AQA GCSE Physics

Revision Notes

4.1.9 Discovery of the Proton & Neutron

The Discovery of the Proton

  • The nuclear model was improved when the particles within the nucleus were discovered
  • Ernest Rutherford discovered that the positively charged nucleus of all materials could be broken down into smaller positively charged particles
  • The smallest of these parts had the same charge as a Hydrogen nucleus
    • This amount of charge is called the elementary charge
  • He called the positively charged particles in the nucleus as protons
    • ‘Proto’ means original – protons are the original unit of positive charge

Worked Example

An alpha particle is the nucleus of a Helium atom.

Alpha particle, downloadable IGCSE & GCSE Physics revision notes

Determine the charge of an alpha particle.

Step 1: Determine the number of protons in the particle

    • The alpha particle has two protons

Step 2: Determine the number of electrons

    • There are no electrons in the nucleus of an atom
    • Since the alpha particle is a helium nucleus, it has no electrons

Step 3: Determine the charge of the alpha particle

    • The total charge is the sum of the positive protons and negative electrons
    • There are 2 protons and 0 electrons

2 – 0 = 2

    • The charge on the alpha particle is +2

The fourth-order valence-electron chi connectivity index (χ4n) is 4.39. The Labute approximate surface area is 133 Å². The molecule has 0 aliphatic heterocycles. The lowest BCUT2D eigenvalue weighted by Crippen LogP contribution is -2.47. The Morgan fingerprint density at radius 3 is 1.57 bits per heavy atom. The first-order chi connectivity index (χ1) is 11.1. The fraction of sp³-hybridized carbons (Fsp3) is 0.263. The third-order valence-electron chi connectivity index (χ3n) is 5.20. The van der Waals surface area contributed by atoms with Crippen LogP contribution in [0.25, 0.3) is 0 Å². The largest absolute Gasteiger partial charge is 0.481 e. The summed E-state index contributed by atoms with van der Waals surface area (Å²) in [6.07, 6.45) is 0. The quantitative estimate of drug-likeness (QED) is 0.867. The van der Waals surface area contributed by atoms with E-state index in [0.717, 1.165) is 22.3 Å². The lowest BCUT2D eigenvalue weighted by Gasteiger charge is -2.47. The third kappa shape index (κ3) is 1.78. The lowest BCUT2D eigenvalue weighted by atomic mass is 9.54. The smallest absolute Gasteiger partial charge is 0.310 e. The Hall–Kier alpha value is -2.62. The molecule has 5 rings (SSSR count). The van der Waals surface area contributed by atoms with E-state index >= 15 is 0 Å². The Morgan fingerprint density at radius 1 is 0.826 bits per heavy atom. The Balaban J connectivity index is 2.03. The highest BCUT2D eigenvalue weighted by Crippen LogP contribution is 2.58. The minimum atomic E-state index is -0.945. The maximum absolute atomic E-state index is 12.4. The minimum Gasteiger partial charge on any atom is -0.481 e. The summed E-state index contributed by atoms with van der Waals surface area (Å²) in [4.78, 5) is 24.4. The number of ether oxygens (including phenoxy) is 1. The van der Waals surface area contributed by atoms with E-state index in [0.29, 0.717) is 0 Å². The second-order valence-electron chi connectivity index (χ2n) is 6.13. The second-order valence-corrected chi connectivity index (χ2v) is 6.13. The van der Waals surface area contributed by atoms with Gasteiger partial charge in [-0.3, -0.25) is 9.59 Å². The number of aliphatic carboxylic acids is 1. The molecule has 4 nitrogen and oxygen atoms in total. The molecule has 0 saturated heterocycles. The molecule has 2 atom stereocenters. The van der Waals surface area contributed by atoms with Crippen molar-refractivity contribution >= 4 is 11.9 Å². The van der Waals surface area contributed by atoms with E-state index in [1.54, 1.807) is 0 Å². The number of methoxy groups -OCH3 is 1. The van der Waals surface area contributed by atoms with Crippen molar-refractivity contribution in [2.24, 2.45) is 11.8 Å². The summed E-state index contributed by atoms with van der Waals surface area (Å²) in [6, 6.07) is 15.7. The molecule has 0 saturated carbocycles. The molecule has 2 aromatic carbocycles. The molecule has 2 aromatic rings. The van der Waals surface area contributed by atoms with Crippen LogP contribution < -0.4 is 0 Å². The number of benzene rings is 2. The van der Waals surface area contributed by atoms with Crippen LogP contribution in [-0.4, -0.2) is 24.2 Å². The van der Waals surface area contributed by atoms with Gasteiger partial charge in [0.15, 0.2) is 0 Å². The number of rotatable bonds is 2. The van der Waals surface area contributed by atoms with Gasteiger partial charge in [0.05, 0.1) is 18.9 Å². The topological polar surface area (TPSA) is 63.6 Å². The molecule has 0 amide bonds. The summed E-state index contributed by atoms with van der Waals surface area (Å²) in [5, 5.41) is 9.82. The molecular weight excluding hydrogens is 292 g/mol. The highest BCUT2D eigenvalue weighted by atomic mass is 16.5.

The Discovery of the Neutron

  • After the discovery of the proton, many scientists saw evidence of another particle in the nucleus but could not prove it
  • It was about 20 years after models of the nucleus at the centre of the atom, that the final particle was confirmed
  • In 1932, James Chadwick proved the existence of neutrons in the nucleus, he discovered:
    • A neutron has a mass similar to the proton
    • A neutron has no charge – it is neutral
  • The discovery of the neutron gave another, better model of the atom
    • A positive, dense nucleus made from neutrons and protons
    • Negative electrons on different energy levels orbit the nucleus

Carbon atom structure, IGCSE & GCSE, AS & A Level Chemistry revision notes

The models of the atom changed a lot at the start of the 20th Century. The discovery of the neutron allowed this model to be created

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